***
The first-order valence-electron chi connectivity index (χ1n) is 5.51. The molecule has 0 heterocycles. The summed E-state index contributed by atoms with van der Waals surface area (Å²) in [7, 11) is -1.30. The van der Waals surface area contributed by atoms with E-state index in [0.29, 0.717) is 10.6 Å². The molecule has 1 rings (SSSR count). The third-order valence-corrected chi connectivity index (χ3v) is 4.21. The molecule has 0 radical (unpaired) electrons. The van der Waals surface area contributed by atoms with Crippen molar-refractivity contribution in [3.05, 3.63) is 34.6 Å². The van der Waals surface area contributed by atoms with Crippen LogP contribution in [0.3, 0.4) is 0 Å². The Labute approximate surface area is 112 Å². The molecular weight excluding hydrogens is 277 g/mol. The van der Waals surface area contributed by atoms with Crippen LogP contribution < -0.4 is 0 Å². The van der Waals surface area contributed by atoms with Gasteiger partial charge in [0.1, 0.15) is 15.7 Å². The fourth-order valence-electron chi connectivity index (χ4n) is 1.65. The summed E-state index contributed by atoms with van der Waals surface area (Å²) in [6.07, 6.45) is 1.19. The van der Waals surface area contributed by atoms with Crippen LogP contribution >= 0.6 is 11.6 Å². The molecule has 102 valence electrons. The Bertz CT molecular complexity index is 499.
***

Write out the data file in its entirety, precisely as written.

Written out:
The first-order valence-electron chi connectivity index (χ1n) is 5.51. The molecule has 0 heterocycles. The summed E-state index contributed by atoms with van der Waals surface area (Å²) in [7, 11) is -1.30. The van der Waals surface area contributed by atoms with E-state index in [0.29, 0.717) is 10.6 Å². The molecule has 1 rings (SSSR count). The third-order valence-corrected chi connectivity index (χ3v) is 4.21. The molecule has 0 radical (unpaired) electrons. The van der Waals surface area contributed by atoms with Crippen molar-refractivity contribution in [3.05, 3.63) is 34.6 Å². The van der Waals surface area contributed by atoms with Crippen LogP contribution in [0.3, 0.4) is 0 Å². The Labute approximate surface area is 112 Å². The molecular weight excluding hydrogens is 277 g/mol. The van der Waals surface area contributed by atoms with Crippen LogP contribution < -0.4 is 0 Å². The van der Waals surface area contributed by atoms with Gasteiger partial charge in [0.1, 0.15) is 15.7 Å². The fourth-order valence-electron chi connectivity index (χ4n) is 1.65. The summed E-state index contributed by atoms with van der Waals surface area (Å²) in [6.07, 6.45) is 1.19. The van der Waals surface area contributed by atoms with Crippen LogP contribution >= 0.6 is 11.6 Å². The molecule has 102 valence electrons. The Bertz CT molecular complexity index is 499.